We return to the main plot on The World that Never Was, where everyone’s still hanging around in a safe zone atop the castle. A bridge of light leads to the big floating door, and the three Keyblade wielders the game actually cares about raise their Keyblades the sky to open it, like a series of spotlights. It looks nice, but I’m going to bring up an old chestnut from CoM and wonder if they could have tried the handle.
They head on through, and find the door leads to another part of the Dark City. Xemnas is waiting for them, though he’s very, very far away, atop a tall, white structure not unlike the Castle itself. The music playing here is “A Fight to the Death,” which in my opinion the weakest of the KH2 final boss themes, though it’s still very good.
Xemnas now does what he probably should have done ages ago. He throws a building at them! I mean: if you could, wouldn’t you?
Everyone runs back, but in the process, Mickey and Kairi are pushed back through the door, which shuts on them. You have to be fucking with me, they actually did the butterfly thing! They pulled the same hack trick four bosses in a row!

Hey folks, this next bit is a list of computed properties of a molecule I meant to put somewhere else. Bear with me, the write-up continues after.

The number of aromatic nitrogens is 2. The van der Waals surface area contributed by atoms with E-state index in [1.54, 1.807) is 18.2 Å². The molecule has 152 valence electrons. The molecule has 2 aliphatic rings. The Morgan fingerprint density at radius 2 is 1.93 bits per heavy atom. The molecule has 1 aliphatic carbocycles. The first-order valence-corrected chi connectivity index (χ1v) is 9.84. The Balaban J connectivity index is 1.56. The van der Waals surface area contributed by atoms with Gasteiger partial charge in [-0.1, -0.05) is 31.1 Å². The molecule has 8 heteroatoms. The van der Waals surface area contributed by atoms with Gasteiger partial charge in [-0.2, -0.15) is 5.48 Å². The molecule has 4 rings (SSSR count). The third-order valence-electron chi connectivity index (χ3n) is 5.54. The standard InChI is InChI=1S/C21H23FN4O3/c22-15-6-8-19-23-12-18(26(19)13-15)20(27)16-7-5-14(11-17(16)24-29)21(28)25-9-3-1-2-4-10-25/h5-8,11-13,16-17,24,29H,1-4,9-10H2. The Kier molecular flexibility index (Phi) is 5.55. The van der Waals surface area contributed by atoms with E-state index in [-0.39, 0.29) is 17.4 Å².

Here’s the funny thing, though: once you finally catch up to Xemnas, Mickey is able to rescue you, same as in other parts of the game. I can’t decide whether locking Mickey out of the final battle is a clever way to explain the return of the rescue mechanic, or if the rescue mechanic spits in the face of logic considering Mickey should be nowhere nearby? If it’s the latter, you can imagine that I think Kairi originally wasn’t locked out and continued to serve as a party member during this sequence, given how hackneyed this entire setup can be. But let’s not talk about hackneyed setup just yet. For one: I’m glad the rescue mechanic is in this fight because then the PS3 trophy tied to Mickey can’t be lost forever. But more importantly and relevant to all versions: we can’t dwell on the hackneyed setup here because we are about to cross out of the realm of the shit setup and into the realm of shit myth and shit legend.
Are you ready? Are you sure? Okay, here we go. Locked away from their friends, Sora and the others choose to carry on without them. Xemnas suddenly and somehow causes building to shoot out of the ground in front of him, and Sora leaps through them, causing them to be cut to ribbons by his Keyblade. Buildings.